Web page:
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Jian Zuo, PhD
St. Jude identifies mouse models of hearing loss similar to that in children due to chemotherapy, as well as some adult forms of hearing loss
Children with cancer who suffer hearing loss due to the toxic effects of chemotherapy might one day be able to get their hearing back through pharmacological and gene therapy, thanks to work done with mouse models at St. Jude Children's Research Hospital.
These models will help scientists understand what occurs in the ears of children who suffer ototoxicity (toxic damage to the inner ear due to chemotherapy) and eventually, which genes are responsible for that damage, according to Jian Zuo, PhD, associate member of the St. Jude Department of Developmental Neurobiology. Zuo is senior author of a report on this work that appears in the October issue of Hearing Research. “The models will also help us study age-related and noise-induced hearing loss in adults, which is similar to the damage that occurs in children receiving chemotherapy,” Zuo said.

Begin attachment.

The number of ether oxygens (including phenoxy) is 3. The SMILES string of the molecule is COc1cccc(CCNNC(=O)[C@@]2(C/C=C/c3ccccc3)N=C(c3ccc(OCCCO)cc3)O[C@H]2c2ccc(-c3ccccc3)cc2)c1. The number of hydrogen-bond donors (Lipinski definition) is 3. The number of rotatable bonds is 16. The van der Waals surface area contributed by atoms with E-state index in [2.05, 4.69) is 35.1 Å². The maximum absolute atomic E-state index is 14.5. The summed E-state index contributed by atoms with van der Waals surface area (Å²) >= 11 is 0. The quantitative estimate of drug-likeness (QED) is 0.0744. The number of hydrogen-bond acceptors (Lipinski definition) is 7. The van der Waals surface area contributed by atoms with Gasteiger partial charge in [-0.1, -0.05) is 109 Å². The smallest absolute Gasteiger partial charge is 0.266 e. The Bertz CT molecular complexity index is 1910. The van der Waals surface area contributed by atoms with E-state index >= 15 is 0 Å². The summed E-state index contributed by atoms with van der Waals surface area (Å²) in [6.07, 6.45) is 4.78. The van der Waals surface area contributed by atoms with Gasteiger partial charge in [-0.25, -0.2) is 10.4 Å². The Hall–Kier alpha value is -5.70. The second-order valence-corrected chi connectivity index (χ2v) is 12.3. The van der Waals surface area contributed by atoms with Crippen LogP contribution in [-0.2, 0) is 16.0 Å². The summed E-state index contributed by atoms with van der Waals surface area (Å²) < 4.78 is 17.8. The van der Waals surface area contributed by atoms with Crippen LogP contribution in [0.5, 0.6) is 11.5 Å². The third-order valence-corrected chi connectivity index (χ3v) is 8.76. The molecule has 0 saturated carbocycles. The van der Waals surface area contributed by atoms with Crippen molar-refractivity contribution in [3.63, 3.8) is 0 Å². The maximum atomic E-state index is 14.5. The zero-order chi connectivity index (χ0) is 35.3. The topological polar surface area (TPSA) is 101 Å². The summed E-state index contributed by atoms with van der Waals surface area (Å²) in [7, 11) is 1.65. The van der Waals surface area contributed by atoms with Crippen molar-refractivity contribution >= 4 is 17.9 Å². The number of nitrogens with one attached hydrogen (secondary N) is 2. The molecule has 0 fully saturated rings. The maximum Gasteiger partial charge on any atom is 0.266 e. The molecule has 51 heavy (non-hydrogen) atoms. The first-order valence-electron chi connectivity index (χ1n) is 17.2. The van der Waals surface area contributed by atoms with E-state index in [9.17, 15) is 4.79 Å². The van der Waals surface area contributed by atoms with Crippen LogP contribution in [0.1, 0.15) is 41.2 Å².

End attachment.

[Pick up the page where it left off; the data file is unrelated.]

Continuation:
Mice carrying random mutations were produced by the Tennessee Mouse Genome Consortium. The St. Jude team used a special test to identify which of these mice could not respond to high frequency sounds. The investigators then determined the various abnormalities that caused this hearing problem, which included some types of damage that occur in children whose hearing is damaged by chemotherapy.
Other authors of this study include Mohammad Habiby Kermany, Lisan Parker and Yun-Kai Guo (St. Jude); Darla Miller (Oak Ridge National Laboratory; Oak Ridge, Tenn.); Douglas Swanson, Tai-June Yoo and Dan Goldowitz (University of Tennessee Health Science Center, Memphis).
This work was supported in part by the National Institutes of Health, a UNCF/MERCK Postdoctoral Science Research Fellowship and ALSAC.